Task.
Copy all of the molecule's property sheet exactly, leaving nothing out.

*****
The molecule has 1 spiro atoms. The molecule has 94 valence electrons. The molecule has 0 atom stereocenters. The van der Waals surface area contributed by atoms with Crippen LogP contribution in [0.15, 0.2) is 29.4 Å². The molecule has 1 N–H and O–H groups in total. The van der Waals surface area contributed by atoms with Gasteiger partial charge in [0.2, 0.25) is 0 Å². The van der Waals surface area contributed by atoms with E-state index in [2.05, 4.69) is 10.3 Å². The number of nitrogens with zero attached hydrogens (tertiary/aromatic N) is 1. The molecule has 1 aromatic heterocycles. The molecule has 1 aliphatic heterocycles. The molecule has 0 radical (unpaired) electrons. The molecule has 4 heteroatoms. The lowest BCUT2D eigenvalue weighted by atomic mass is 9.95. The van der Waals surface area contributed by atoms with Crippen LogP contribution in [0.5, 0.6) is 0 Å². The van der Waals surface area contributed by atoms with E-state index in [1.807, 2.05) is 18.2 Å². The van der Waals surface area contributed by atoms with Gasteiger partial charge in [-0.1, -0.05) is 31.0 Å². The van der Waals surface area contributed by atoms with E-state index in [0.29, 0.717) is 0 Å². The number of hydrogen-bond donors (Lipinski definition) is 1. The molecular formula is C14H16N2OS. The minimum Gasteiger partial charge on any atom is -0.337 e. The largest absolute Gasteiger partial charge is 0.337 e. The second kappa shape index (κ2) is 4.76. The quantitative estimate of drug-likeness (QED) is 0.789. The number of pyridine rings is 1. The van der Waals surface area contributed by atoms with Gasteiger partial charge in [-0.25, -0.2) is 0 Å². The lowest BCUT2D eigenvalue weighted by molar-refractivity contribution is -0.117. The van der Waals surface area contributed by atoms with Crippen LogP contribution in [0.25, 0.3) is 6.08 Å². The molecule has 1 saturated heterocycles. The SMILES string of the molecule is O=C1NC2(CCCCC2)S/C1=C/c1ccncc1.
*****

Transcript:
The molecule has 1 spiro atoms. The molecule has 94 valence electrons. The molecule has 0 atom stereocenters. The van der Waals surface area contributed by atoms with Crippen LogP contribution in [0.15, 0.2) is 29.4 Å². The molecule has 1 N–H and O–H groups in total. The van der Waals surface area contributed by atoms with Gasteiger partial charge in [0.2, 0.25) is 0 Å². The van der Waals surface area contributed by atoms with E-state index in [2.05, 4.69) is 10.3 Å². The number of nitrogens with zero attached hydrogens (tertiary/aromatic N) is 1. The molecule has 1 aromatic heterocycles. The molecule has 1 aliphatic heterocycles. The molecule has 0 radical (unpaired) electrons. The molecule has 4 heteroatoms. The lowest BCUT2D eigenvalue weighted by atomic mass is 9.95. The van der Waals surface area contributed by atoms with Crippen LogP contribution in [0.5, 0.6) is 0 Å². The van der Waals surface area contributed by atoms with E-state index in [1.807, 2.05) is 18.2 Å². The van der Waals surface area contributed by atoms with Gasteiger partial charge in [-0.1, -0.05) is 31.0 Å². The van der Waals surface area contributed by atoms with E-state index in [0.29, 0.717) is 0 Å². The number of hydrogen-bond donors (Lipinski definition) is 1. The molecular formula is C14H16N2OS. The minimum Gasteiger partial charge on any atom is -0.337 e. The largest absolute Gasteiger partial charge is 0.337 e. The second kappa shape index (κ2) is 4.76. The quantitative estimate of drug-likeness (QED) is 0.789. The number of pyridine rings is 1. The van der Waals surface area contributed by atoms with Gasteiger partial charge in [-0.25, -0.2) is 0 Å². The lowest BCUT2D eigenvalue weighted by molar-refractivity contribution is -0.117. The van der Waals surface area contributed by atoms with Crippen LogP contribution in [0.25, 0.3) is 6.08 Å². The molecule has 1 saturated heterocycles. The SMILES string of the molecule is O=C1NC2(CCCCC2)S/C1=C/c1ccncc1.